Now, as mentioned above you may be pain-free.
 
This is a good thing, it means your body is either nice and equal or it’s compensating well.
 
The above tests will highlight the following:
 
1 – That you can get into the right positions without compensation and if you can’t it can lead you to understand why eg, injury, muscle imbalance, stiff fascia, etc.
 
2 – Are you producing the same (within reason) levels of force each limb, or do you need to address an imbalance before you get RSI from the strong side picking up the slack of the weaker side.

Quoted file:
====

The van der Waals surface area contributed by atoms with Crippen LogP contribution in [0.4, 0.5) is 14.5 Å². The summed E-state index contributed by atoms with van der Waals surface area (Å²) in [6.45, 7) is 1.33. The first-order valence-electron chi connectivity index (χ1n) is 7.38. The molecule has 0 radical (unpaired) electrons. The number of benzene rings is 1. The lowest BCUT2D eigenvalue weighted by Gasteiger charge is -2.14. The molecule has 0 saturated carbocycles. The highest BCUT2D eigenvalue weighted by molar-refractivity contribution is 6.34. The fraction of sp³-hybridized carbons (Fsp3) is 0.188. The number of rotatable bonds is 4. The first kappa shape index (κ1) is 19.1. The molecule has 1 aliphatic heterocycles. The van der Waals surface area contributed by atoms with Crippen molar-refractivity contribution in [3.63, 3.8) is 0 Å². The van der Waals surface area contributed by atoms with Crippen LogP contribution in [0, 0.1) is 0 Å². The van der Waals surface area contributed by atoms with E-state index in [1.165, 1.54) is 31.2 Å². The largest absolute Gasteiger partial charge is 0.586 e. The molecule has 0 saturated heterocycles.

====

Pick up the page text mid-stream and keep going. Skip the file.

3 – The feet can give you great insight in to where structural issues are coming from, if your balance is off the body will twist, torque, stiffen (in places it shouldn’t be stiff/loosen in places it shouldn’t be loose)and shift as required to stop you from falling over face first, this isn’t a good thing because as you get older it gets worse, so you may wish to look in to it.
 
Consider the above a Health MOT.
 
Giving yourself a check over once a month or so will do you the world of good.
 
Say you do find an issue or two, then you can add mobility work, muscle/fascial release or unilateral work in to address what needs addressing.
 
If this knowledge of what to do is beyond you then hire a professional, there is no shame in asking for help.
 
Give the above some thought.
 
Enjoy,
Ross